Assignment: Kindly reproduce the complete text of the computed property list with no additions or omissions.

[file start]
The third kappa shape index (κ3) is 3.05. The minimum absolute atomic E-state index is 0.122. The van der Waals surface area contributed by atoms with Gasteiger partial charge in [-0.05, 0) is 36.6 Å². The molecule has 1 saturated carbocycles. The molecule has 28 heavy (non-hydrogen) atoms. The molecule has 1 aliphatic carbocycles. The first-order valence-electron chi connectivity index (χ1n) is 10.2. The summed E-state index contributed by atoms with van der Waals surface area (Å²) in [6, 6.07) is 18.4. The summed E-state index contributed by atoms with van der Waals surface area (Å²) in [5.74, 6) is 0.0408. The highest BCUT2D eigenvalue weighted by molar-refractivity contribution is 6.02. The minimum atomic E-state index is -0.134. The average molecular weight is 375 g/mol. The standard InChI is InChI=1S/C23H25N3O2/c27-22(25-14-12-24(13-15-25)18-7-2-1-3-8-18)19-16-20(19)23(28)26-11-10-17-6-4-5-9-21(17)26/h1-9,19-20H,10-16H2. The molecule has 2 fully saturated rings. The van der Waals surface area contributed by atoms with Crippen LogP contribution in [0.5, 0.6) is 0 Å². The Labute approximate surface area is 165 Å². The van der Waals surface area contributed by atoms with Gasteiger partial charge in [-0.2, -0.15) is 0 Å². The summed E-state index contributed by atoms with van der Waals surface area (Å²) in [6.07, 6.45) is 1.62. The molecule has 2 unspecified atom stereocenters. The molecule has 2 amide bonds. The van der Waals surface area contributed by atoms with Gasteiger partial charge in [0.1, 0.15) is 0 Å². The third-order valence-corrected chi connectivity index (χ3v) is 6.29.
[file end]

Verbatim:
The third kappa shape index (κ3) is 3.05. The minimum absolute atomic E-state index is 0.122. The van der Waals surface area contributed by atoms with Gasteiger partial charge in [-0.05, 0) is 36.6 Å². The molecule has 1 saturated carbocycles. The molecule has 28 heavy (non-hydrogen) atoms. The molecule has 1 aliphatic carbocycles. The first-order valence-electron chi connectivity index (χ1n) is 10.2. The summed E-state index contributed by atoms with van der Waals surface area (Å²) in [6, 6.07) is 18.4. The summed E-state index contributed by atoms with van der Waals surface area (Å²) in [5.74, 6) is 0.0408. The highest BCUT2D eigenvalue weighted by molar-refractivity contribution is 6.02. The minimum atomic E-state index is -0.134. The average molecular weight is 375 g/mol. The standard InChI is InChI=1S/C23H25N3O2/c27-22(25-14-12-24(13-15-25)18-7-2-1-3-8-18)19-16-20(19)23(28)26-11-10-17-6-4-5-9-21(17)26/h1-9,19-20H,10-16H2. The molecule has 2 fully saturated rings. The van der Waals surface area contributed by atoms with Crippen LogP contribution in [0.5, 0.6) is 0 Å². The Labute approximate surface area is 165 Å². The van der Waals surface area contributed by atoms with Gasteiger partial charge in [-0.2, -0.15) is 0 Å². The summed E-state index contributed by atoms with van der Waals surface area (Å²) in [6.07, 6.45) is 1.62. The molecule has 2 unspecified atom stereocenters. The molecule has 2 amide bonds. The van der Waals surface area contributed by atoms with Gasteiger partial charge in [0.1, 0.15) is 0 Å². The third-order valence-corrected chi connectivity index (χ3v) is 6.29.